It was interpreted as the result of increased star formation efficiencies in high-density environments, which led to a large number of bright regions. David Guszejnov then led the first theoretical talk on modeling star formation using semi-analytical models a€“ an approach between full-blown numerical simulations and pen-and-paper calculations. This is roughly the same as measuring if the Earth-Sun distance changed by the size of a single atom! The fact that there have been so many detections already a€” despite the fact that LIGO is only at 40% of its design sensitivity a€” suggest that we can expect many more to come!
When a massive object moves, its pull changes, and that change is communicated in the form of gravitational waves. At the end of each arm, the split beams bounce off of mirrors and return to recombine in the center. In contrast to the September event, which was short and showed just a few orbits before the merger, in this event nearly 30 orbits over a full second are observed, making more information available to scientists about the black holes, the merger, and general relativity. If it is really due to gravitational waves, it would be merging black holes againa€¦ midway in size between the September and December eventsa€¦ but it is borderline, and might just be a statistical fluke.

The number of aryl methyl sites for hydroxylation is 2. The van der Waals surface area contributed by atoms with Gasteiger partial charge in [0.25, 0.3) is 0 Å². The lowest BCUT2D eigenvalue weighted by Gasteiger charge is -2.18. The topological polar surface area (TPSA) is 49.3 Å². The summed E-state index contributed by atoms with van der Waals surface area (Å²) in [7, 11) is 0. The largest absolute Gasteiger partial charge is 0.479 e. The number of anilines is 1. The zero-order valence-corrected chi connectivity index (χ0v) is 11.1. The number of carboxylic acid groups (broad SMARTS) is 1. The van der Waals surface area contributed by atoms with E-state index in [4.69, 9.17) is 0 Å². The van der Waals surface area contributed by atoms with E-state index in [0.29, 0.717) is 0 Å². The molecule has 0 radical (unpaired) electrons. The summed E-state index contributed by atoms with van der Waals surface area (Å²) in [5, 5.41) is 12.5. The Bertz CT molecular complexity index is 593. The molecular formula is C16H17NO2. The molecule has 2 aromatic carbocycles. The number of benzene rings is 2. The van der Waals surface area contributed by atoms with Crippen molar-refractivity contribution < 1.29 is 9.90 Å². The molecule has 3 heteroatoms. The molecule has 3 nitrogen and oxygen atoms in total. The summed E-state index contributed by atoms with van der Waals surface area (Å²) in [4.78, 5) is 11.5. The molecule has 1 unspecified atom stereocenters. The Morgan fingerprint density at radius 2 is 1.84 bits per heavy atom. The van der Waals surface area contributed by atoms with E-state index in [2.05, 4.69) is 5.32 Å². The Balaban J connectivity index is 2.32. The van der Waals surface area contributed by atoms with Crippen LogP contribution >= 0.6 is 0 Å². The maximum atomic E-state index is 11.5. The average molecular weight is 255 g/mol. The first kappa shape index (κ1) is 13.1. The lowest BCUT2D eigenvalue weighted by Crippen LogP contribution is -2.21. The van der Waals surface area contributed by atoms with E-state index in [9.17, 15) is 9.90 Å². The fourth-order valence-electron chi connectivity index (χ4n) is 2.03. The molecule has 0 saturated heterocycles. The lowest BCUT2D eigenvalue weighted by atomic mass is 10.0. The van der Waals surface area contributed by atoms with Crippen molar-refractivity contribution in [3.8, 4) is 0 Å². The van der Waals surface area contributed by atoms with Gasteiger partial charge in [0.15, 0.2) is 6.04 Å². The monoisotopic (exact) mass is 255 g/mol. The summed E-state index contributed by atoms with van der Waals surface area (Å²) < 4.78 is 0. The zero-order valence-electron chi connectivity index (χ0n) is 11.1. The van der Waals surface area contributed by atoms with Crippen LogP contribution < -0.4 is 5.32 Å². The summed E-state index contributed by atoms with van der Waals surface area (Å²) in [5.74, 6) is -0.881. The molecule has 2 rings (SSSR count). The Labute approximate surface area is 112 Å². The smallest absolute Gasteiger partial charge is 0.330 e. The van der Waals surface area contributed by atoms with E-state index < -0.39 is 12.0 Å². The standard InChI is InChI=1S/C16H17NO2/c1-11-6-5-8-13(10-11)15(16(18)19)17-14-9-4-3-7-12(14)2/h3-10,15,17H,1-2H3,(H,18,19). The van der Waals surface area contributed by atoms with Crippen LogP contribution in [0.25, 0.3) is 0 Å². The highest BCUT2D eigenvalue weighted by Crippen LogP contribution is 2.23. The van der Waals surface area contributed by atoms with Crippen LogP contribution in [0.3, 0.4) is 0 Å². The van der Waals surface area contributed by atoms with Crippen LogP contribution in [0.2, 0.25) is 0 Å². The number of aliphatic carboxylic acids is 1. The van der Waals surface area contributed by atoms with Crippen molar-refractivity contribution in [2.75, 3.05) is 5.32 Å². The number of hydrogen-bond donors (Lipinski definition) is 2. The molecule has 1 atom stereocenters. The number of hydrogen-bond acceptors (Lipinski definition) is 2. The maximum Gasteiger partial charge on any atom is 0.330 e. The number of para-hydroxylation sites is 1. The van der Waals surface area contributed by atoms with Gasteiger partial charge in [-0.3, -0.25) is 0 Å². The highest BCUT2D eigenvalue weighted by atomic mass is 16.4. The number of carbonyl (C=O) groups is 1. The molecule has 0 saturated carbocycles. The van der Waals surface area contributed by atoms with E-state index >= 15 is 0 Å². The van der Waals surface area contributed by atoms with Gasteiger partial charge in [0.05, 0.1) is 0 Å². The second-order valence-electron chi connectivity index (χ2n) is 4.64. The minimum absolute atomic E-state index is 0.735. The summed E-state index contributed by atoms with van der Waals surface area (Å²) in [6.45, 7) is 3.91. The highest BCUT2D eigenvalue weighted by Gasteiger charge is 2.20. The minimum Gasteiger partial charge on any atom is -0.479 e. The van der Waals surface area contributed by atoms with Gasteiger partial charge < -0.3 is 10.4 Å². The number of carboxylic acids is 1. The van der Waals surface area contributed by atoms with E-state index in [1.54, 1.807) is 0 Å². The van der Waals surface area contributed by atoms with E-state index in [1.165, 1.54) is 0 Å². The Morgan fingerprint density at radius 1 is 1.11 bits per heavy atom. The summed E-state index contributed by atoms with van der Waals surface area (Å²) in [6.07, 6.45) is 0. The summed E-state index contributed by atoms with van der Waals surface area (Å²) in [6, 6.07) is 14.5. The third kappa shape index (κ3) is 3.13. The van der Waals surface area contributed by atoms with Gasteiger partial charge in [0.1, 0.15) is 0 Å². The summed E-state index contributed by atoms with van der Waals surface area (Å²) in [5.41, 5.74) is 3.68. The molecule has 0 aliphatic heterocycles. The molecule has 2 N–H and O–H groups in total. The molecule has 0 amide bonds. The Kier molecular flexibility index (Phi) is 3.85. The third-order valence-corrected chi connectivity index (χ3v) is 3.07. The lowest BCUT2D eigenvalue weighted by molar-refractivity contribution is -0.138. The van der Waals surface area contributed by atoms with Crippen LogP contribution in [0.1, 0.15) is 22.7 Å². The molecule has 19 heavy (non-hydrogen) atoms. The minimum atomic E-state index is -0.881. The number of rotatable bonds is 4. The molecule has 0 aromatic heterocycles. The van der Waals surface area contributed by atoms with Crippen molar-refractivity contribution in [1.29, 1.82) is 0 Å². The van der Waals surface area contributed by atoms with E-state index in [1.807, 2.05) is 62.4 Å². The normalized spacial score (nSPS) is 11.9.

Incidentally, the question of whether they might form the dark matter of the universe has been raised; ita€™s still a long-shot idea, since there are arguments against it for black holes of this size, but seeing these merger rates one has to reconsider those arguments carefully and keep an open mind aboutA the evidence. More detectors will allow scientists to know where on the sky the merger took place, which then can allow normal telescopes to look for flashes of light (or other forms of electromagnetic radiation) that might occur simultaneously with the mergera€¦ as is expected for neutron star mergers but not widely expected for black hole mergers.


However, many Wikipedia articles about science topics are incomplete or missing, and women are underrepresented among scientists with biographies.